Literally towering over people around him, Joko Widodo is a charismatic outsider who promises sweeping and radical changes for a country long been controlled by the military and political elites.
He is the quintessential joker, a heavy metal enthusiast, and an ascetic man whose predilection for clothes lean towards the simple and the plain and chooses to fly economy over business class and private jets. Widodo is also quite social media savvy, and is fond of taking selfies with peers and the common people.
People from around the world are quick to notice his down-to-earth vibe and humility that they came up with a name for his rising influence: The “Jokowi Effect.” Jakarta also had several hashtags for him, most notably in the lead up to his election triumph.
Entities from various segments hope that the first elected president could catapult Indonesia’s growing economy to a much higher plane. And it earned him an extraordinary appellation—“Indonesia’s Obama”—which made him an international brand in the global political realm.
But on Oct 20, 2014, the Southeast Asian “Obama” reinstated what he has been saying during the campaign: That he can hold his own as an Indonesian president, not a marionette of some sort of any global political leader for that matter.
It’s a rather common rhetoric during campaign periods, a laughable one that typically encourages derision. But Jokowi is taking it seriously, to the surprise of his critics. His first target? The global mining sector.
On January 12, 2014, outgoing president Yudhoyono signed the Indonesian ore ban into law after five years of floating as a bill. The new law prohibits local miners to export their products outside the country as part of the intensification of the local mining industry. This, according to the law’s authors, would encourage local mining firm owners to set up their own smelting infrastructure, funnelling the funds of foreign investors and entrepreneurs into the Indonesian economy.
The punitive taxes imposed on unprocessed minerals export was good news to most behemoth local miners, but not in any way a welcoming note for foreign entities who were dependent on Indonesia’s unprocessed minerals. Giant companies like Newmont Mining and Freeport McMoRan were forced to cut jobs and suspend shipments, steel companies from Japan and China had to use their stockpiled ore and buy lower-grade ones from the Philippines, Australia, and Russia.
The global unprocessed ore and nickel commerce were significantly altered, almost paralyzed. Perhaps the only good news is that most base metal prices have gone surging, putting investors into investing frenzy. Smaller mining companies like Amur Minerals Corporation (OTC:AMMCF) and Asian Mineral Resources (CVE:ASN) have basked under the new reputation of up-and-coming suppliers who could help fill in the gap that Indonesia left. Simply put, the ban has altered the nickel commerce for good, though it has veered mainly towards the investors’ advantage.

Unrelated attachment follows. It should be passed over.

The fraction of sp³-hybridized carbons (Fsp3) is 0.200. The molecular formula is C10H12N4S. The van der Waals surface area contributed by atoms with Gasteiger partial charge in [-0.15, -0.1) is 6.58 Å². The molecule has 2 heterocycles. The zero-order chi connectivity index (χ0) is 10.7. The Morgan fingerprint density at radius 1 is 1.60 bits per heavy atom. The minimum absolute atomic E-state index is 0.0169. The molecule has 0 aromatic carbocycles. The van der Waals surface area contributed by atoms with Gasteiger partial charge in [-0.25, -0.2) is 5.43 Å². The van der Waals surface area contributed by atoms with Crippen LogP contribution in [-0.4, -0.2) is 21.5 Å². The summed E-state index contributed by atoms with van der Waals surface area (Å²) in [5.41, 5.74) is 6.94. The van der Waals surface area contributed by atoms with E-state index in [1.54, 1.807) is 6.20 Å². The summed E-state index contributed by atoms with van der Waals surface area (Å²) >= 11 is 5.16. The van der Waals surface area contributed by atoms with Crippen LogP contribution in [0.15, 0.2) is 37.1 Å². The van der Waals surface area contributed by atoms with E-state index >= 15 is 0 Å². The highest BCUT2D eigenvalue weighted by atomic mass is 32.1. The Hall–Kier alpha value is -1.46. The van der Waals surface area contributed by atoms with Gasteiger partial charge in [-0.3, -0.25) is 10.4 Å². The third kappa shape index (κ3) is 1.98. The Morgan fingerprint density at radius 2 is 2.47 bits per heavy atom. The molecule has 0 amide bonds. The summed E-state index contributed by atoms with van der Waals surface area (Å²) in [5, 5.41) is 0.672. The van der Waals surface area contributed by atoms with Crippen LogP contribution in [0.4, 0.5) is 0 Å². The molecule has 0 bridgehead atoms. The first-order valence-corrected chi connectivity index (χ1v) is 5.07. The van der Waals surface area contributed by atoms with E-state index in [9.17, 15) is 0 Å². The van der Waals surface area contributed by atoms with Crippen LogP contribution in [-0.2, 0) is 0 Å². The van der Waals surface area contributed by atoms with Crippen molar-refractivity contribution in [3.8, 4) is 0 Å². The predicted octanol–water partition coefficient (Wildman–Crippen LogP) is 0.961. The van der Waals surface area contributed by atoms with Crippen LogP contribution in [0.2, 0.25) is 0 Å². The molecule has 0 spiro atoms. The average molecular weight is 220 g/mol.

Indonesia’s mining is undoubtedly strong and thriving, and it has been one of the key sectors supporting the country’s continuously growing economy. The massive improvement in the employment sector is highly attributed to the thousands of job created by left and right openings and expansions of mining firms. Indonesia has managed to transform itself into a progressive and modern region in Southeast Asia by positioning itself as a base metal hub in which steel companies around the world could depend on. The country’s GDP, exports, government revenues, employment, infrastructure and modernization began to surge in 2007, the year the Indonesian mining boom began.
Jokowi’s victory is triumph for most Indonesians who voted for him, or even for his critics who see a pinch of hope from a person who has nothing but a clean and impressive track record. But from the perspective of giant economies that are watching on the sidelines with awe and envy, his policies are obscure and overly nationalistic.
The ore ban, for example, is acceptable for the charismatic leader simply because it is helping the Indonesian people immensely and there’s no way of pulling it out simply because it reminds people of the former administration’s legacy. There are more jobs being created, exports expenses are cut radically, and the local industry is renewing their long-sleeping national pride.
Hence: the flourishing mining industry is continuously flourishing. And the investors? They would have to wait and see if the country can really transform from a production hub into a smelting capital. But for now, it is safe to say that Jokowi’s decision to retain the ban has left consumers anxious, while the investors, winning.
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